This battle was so graphic and so unexpected that it made me write about a standalone episode for the first time. By the time the two champions were down, I was screaming my head off because of shock. It was even more shocking because during his one season stint in King’s Landing, I very much liked Pedro Pascal as Oberyn. 

All in all, the Battle of Castle Black was dark, intense, panic-inducing and action packed. There was non stop fighting, casualties piled up like a Christmas tree on Christmas morning, a great show of courage, loyalty, duty and sacrifice — most especially sacrifice. It was extraordinary victory for the Nights Watch but it came at the cost of tragedy, brothers lost on both sides and none came out the better at night’s end. 

All in all, Touch Your Heart delivered an honest, heartwarming, simple but effective love story portrayed by characters that also touch the hearts of the viewers. The final scene and dialogue, in particular perfectly captured the essence of the show. I have nothing but glowing words for this series and sincerely hope that Lee Dong Wook and Yoo In Na will work on another project like this one because their chemistry is just too strong to ignore.

From wanting to learn about the Irish Beatles, I was hooked by the documentary that reflects a lot of the conflict that the world is still suffering from — the violence, the death, the political motivations that fuel these atrocities. I was moved by The Miami Showband Massacre and the deaths of these musicians who only sought to bring joy to a people who needed relief from the misery of their everyday life. My heart ached for the loss of idealism and hope at a time when the Irish people needed it. I mourned this tragic stage of their history and although its 40 years too late, and closure is still a long way off, the documentary succeeded in raising questions that need to be asked, and thus created an avenue for which it can be answered once and for all.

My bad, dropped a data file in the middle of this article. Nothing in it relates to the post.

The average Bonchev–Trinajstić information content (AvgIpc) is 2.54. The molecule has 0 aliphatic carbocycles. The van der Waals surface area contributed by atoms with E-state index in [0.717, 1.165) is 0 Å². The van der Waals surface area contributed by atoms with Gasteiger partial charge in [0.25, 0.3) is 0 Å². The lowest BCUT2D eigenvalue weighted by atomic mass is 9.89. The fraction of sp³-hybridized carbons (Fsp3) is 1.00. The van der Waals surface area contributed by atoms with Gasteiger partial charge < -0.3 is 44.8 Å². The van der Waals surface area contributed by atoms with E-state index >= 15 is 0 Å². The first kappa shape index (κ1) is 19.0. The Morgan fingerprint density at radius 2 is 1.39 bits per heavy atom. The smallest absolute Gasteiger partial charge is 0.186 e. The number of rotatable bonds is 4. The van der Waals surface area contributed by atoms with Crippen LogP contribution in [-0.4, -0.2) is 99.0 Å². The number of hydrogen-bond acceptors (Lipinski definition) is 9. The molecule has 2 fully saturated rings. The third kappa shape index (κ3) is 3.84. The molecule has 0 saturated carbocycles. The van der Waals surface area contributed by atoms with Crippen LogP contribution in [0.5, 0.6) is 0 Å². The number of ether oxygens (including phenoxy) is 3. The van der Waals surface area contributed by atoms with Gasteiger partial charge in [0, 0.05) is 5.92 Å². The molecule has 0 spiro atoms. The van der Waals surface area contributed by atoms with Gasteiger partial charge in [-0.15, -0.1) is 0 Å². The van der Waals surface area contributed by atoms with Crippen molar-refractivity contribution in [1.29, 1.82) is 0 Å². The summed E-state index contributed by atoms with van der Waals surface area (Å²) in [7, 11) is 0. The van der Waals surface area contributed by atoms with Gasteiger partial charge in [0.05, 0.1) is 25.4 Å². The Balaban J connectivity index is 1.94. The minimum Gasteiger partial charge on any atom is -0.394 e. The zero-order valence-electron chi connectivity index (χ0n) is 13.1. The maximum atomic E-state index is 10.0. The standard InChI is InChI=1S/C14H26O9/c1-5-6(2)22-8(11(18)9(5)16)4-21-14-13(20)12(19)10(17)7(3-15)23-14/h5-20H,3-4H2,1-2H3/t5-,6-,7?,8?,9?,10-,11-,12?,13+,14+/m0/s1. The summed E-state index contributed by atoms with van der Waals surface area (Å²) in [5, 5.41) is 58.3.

Searching was anything but flashy. It was simple. It was subtle. It was creative. It was brave. It had a clear direction in mind, and it was to tell this intense thriller that relied on substance than style (although I was a big fan of this filmmaking technique as well). It tackled important topics like grief and connections and in all of these, it managed to keep audiences well involved in every aspect of the story and blow them away with the ending. If that isn’t a successful filmmaking, I don’t know what is. 

I would have to say kudos to Netflix for funding this type of project to give chances for short film writers and directors to get their work out there for wide distribution. Creators Joshua Donen, David Fincher, Jennifer Miller, and Tim Miller did an excellent job running the show. Its exciting to watch these amazing ideas come to life, especially ones that push the envelope and mainstream boundaries. To say that I’m impressed would be an understatement. 

All in all, ToraDora easily climbed up to the list of my favorite shoujo animes because it was cute, light, interesting and truthful, albeit exagerrated on the violence part (It is an anime, after all). I particularly loved the last two episodes on how they closed the journey of the five main characters on a hopeful note. Personally though, I would have chosen a kiss as a final frame for Ryuji and Taiga after all they’ve been through instead of a classic head butt but if you bring a tiger and a dragon together, you have to expect something uncoventional. Two thumbs up for this series. If I had more thumbs, I would raise them all. How’s that for a recommendation?